Regenerative Medicine

A couple of weeks ago Wake Forest University physicians described the first human recipients of a laboratory-grown organ. In the prestigious medical journal "The Lancet," Dr. Anthony Atala, director of the Institute for Regenerative Medicine, detailed a series of patients (children and teenagers) who received urinary bladders grown from their own cells. WHAAAAT? Did somebody say "laboratory organs?!"

Yes. Perhaps like you, the first reaction of some who heard the news was, “why would anyone need a new bladder?” Well, many infants are born with congenital birth defects a very serous one is spina bifida (incomplete closure of the spine). One of the effects of this condition is the inability to urinate at will, or even to regulate the build up of urine, which could then back up into the kidneys, creating even more damage. This condition puts a tremendous burden on the patients. Some have urinary leakage and some must manually empty the bladder. Some of these patients have surgical procedures to build their non-functional bladders using intestinal tissues. The problem with this old procedure is that patients experience side effects like loss of bone density, increased risk of bladder cancer and kidney stones.

This is where the new, exciting field of "regenerative medicine" comes in. What it really means is "to regenerate," to build something from a source. To oversimplify it a bit, it's like making new body parts with the help of your own body. These scientists took the patients’ own cells and, in a laboratory, grew a new organ in this case, a bladder, which they then surgically put in to the same patients, thus giving them a new functioning organ.

The importance of this new report is tremendous. First, we eliminate the concept of tissue rejection. Many times, tissues from another person are not compatible and require the recipient to take multiple medications, which have significant side effects. Second, there is tremendous shortage of donor organs for transplantation and many patients do not have time to wait. So this new field puts into perspective two fundamental needs: improving and saving lives. Now, this is our first real glimpse into this new, powerful technology, and YES, it will have its ups and downs, but this is how great medicine is built. It's important to say that it is still too early to call any such procedures routine, quick, or a magic bullet. However, they certainly hold a lot of promise down the line.

After this story came out, I kept getting the same interesting question: What does this have to do with the trend of new mothers storing and/or donating their infant's umbilical cord blood upon delivery?

First, a quick explanation of umbilical cord blood collection: when a baby is born, the umbilical cord is clamped and cut to separate the infant from the mother. The portion of the cord that is attached to the placenta is removed from the mother's body and is usually discarded. Inside the cord are blood vessels that contain a good half-cup of blood that belongs to the baby. That blood contains many stem cells. Our body uses stem cells as one way of repairing itself. Many parents choose to collect and store that umbilical cord blood in case those cells are needed for their child somewhere down the line. Its like backing up files on your computer in case your hard drive crashes.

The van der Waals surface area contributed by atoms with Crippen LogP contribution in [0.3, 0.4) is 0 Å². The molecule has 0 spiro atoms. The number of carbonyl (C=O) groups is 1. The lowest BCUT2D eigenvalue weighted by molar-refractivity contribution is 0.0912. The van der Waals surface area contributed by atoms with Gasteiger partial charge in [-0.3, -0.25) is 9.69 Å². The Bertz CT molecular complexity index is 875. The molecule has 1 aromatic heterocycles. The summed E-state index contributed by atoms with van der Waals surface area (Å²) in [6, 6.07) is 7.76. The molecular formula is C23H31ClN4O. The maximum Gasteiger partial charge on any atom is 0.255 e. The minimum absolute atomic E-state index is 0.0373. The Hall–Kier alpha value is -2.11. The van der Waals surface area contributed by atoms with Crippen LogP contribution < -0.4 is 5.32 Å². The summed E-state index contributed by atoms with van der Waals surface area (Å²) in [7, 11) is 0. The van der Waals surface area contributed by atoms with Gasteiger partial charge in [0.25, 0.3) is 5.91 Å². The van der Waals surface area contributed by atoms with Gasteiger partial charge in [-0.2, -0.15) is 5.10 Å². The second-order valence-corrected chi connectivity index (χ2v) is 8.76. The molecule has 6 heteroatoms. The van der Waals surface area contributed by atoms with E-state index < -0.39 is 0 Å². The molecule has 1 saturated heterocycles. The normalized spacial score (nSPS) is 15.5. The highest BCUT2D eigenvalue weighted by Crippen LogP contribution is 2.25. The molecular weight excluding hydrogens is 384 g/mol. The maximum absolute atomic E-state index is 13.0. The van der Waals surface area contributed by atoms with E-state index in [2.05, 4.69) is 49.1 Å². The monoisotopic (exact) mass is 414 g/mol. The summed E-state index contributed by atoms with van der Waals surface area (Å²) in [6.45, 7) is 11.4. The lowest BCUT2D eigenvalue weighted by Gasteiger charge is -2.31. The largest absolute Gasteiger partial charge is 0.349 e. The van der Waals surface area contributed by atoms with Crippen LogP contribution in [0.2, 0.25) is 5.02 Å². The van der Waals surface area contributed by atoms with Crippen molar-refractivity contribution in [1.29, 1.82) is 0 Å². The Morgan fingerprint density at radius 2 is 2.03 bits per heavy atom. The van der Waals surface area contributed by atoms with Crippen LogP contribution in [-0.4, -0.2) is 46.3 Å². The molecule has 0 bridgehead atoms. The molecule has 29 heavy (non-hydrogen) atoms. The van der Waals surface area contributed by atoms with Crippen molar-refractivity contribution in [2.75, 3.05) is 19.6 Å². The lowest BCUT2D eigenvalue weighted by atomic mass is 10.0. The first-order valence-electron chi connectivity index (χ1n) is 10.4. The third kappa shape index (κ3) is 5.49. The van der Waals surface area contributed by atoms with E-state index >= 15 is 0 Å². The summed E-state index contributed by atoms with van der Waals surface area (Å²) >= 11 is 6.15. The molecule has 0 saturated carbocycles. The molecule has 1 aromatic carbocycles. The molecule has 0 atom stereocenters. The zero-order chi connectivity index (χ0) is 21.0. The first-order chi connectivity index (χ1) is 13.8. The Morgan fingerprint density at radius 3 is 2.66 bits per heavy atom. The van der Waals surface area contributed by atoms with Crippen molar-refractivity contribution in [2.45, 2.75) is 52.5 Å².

But, how can a human "hard drive" crash? Let's take a look at childhood leukemia (cancer of the blood system). Many children who develop leukemia get effective treatments, but in doing so, not only are the cancer cells eliminated, but also so are some healthy ones. The hard drive gets erased. Typically, many patients need to replenish their system with new cells — usually from another source, like bone marrow from a compatible donor. None of it is an easy task. However, more and more cancer centers are relying on umbilical cord blood for several reasons: better grafting, compatibility and reliable source. Almost all cancer specialists prefer a perfect match. So, imagine if you had your own cells to regenerate your system back to normal. This is one of the concepts behind storing a child's umbilical cord blood.

So, cord blood storage is related to the story laboratory-grown organs, but only in the sense that both treatments would come from you and go to you. But unlike the stem cells, the concept of making organs from frozen cells is years away — at least in the practical sense. However, someday in the future we could use one of those stored umbilical cord blood cells from a child with diabetes and create a new pancreas, thus changing a child's life forever

In the meantime, let’s give a standing ovation to the team from Wake Forest College of Medicine. They may have just paved the way into the future.

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Dr. Manny Alvarez serves as Fox News Channel's senior managing health editor. He also serves as chairman of the department of obstetrics/gynecology and reproductive science at Hackensack University Medical Center in New Jersey. For more information on Dr. Manny's work, visit